On a more complicated level, I view my games as partially a form of participatory education. So, among other historically-distinctive viewpoints that I want my players to experience, I sometimes want them to think about how their characters might hold racial opinions that we now consider awful and backward, even if they aren’t deliberately playing “evil” characters. But I don’t ever try to force my players to perform in a manner that violates their personal conscience or beliefs. If that sacrifices some degree of historical accuracy, that’s okay.

    And on a deeper plot-level, I’m trying — in a vague sense — to use the fantasy of Lovecraftian horror to confront some very heavy real-world horrors safely and meaningfully. Like Dan mentions early in this episode, sometimes a person can accept a scenario about Deep Ones committing unspeakable acts when they couldn’t accept a more realistic scenario about sexual assault. Similarly, I hope that a scenario about a blood-drinking monster living beneath a plantation could be a way to safely confront the brutality of American slavery.

    Overall, I think what Ross and the others say is true: the most important things are (1) to be open and accepting of any problems your players might have; and (2) to ensure that if you’re using a dark or troubling element, that you’re doing so seriously and meaningfully rather than just for shock or amusing titillation.

  10. Thomas N
    December 18, 2015 at 4:45 pm

    Aarons the Man in the Van, so Wheels. Whos gonna be the Legman?

    Also good episode for handling sensitive topics.

  11. Martin R.
    December 19, 2015 at 6:51 pm

    In response to Ross’ shoutout of Showa 1939-1944 and the historical effort to secure an alliance with the US: The Korean action thriller 2009: Lost Memories featured an alternate timeline where the US and Imperial Japan were allied against Nazi Germany. In this timeline events diverged when Ito Horibumi’s assassination in 1909 was prevented, and the Korea peninsula remains under Japanese control in the present. Reviews are mixed, but I thought it was worth a watch.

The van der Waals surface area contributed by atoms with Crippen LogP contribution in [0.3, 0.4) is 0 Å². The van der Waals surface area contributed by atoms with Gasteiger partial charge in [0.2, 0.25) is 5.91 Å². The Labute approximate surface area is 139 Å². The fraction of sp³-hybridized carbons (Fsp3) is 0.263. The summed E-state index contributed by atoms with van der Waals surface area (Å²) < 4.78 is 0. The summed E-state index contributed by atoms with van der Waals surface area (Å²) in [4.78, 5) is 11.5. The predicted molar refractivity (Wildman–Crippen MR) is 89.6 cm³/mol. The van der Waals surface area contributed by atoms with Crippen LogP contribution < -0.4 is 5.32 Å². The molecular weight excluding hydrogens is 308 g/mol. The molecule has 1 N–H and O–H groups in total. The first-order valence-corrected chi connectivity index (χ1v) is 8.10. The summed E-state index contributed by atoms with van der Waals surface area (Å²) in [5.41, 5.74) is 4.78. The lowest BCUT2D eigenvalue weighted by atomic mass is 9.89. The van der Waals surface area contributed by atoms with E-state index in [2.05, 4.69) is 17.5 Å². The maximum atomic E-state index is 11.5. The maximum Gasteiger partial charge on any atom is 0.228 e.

12. December 23, 2015 at 10:00 am

    Personally, I enjoy partaking in role-playing games because they give me the opportunity to act and present myself in a way contrary to my day-to-day countenance as well as provide an outlet for my more base intrusive thoughts. While there are few if any role-playing topics I would shy away from, I do respect that not everyone is as nonchalant about these things as me. Lots of good discussion in this episode on how to deal with these topics at large and I certainly appreciate your discourse. (I also might have just listened to the Dying Earth scenario, and apparently my more loquacious nature has arisen.)

  13. KenR
    December 23, 2015 at 1:08 pm

    Another lively discussion – I agree that you could probably get a few more episodes out of some of these topics, to be honest. It definitely makes sense as something to discuss for a God’s Teeth post-mortem.

    As an additional topic, I feel that for some players, bringing up sex at all in a game can make them uncomfortable. Maybe not “I’d like to stop playing” but “this is not an aspect of the setting/character that I want to engage with.”